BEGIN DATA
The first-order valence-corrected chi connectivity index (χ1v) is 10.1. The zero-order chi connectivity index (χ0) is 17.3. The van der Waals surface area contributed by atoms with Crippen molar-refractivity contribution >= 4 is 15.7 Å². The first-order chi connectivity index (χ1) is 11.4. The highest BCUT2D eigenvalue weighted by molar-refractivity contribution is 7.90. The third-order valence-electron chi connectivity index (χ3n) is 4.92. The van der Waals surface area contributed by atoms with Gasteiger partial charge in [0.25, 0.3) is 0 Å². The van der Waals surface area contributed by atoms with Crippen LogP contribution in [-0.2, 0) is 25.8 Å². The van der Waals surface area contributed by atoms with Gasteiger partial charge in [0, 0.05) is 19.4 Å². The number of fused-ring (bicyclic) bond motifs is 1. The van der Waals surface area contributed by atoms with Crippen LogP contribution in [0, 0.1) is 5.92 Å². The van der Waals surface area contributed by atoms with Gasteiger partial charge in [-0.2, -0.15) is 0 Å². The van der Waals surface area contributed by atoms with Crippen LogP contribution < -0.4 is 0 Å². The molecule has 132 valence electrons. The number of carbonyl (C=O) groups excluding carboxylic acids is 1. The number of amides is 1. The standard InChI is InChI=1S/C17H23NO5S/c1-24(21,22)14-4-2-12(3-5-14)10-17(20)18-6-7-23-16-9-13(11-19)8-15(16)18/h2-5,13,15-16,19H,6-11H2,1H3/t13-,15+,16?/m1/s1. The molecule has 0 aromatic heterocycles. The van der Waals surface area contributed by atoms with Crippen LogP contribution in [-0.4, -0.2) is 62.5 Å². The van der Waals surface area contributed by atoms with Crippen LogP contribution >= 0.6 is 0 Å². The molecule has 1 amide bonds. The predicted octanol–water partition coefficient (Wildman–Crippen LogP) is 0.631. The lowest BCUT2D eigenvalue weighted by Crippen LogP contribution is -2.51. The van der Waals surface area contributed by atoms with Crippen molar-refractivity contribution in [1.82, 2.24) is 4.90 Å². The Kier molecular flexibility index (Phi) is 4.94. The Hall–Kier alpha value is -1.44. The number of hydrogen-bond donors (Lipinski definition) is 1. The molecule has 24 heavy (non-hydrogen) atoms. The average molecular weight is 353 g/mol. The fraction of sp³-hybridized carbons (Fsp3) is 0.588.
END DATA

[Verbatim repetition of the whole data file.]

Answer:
The first-order valence-corrected chi connectivity index (χ1v) is 10.1. The zero-order chi connectivity index (χ0) is 17.3. The van der Waals surface area contributed by atoms with Crippen molar-refractivity contribution >= 4 is 15.7 Å². The first-order chi connectivity index (χ1) is 11.4. The highest BCUT2D eigenvalue weighted by molar-refractivity contribution is 7.90. The third-order valence-electron chi connectivity index (χ3n) is 4.92. The van der Waals surface area contributed by atoms with Gasteiger partial charge in [0.25, 0.3) is 0 Å². The van der Waals surface area contributed by atoms with Crippen LogP contribution in [-0.2, 0) is 25.8 Å². The van der Waals surface area contributed by atoms with Gasteiger partial charge in [0, 0.05) is 19.4 Å². The number of fused-ring (bicyclic) bond motifs is 1. The van der Waals surface area contributed by atoms with Crippen LogP contribution in [0, 0.1) is 5.92 Å². The van der Waals surface area contributed by atoms with Gasteiger partial charge in [-0.2, -0.15) is 0 Å². The van der Waals surface area contributed by atoms with Crippen LogP contribution < -0.4 is 0 Å². The molecule has 132 valence electrons. The number of carbonyl (C=O) groups excluding carboxylic acids is 1. The number of amides is 1. The standard InChI is InChI=1S/C17H23NO5S/c1-24(21,22)14-4-2-12(3-5-14)10-17(20)18-6-7-23-16-9-13(11-19)8-15(16)18/h2-5,13,15-16,19H,6-11H2,1H3/t13-,15+,16?/m1/s1. The molecule has 0 aromatic heterocycles. The van der Waals surface area contributed by atoms with Crippen LogP contribution in [-0.4, -0.2) is 62.5 Å². The van der Waals surface area contributed by atoms with Crippen LogP contribution >= 0.6 is 0 Å². The molecule has 1 amide bonds. The predicted octanol–water partition coefficient (Wildman–Crippen LogP) is 0.631. The lowest BCUT2D eigenvalue weighted by Crippen LogP contribution is -2.51. The van der Waals surface area contributed by atoms with Crippen molar-refractivity contribution in [1.82, 2.24) is 4.90 Å². The Kier molecular flexibility index (Phi) is 4.94. The Hall–Kier alpha value is -1.44. The number of hydrogen-bond donors (Lipinski definition) is 1. The molecule has 24 heavy (non-hydrogen) atoms. The average molecular weight is 353 g/mol. The fraction of sp³-hybridized carbons (Fsp3) is 0.588.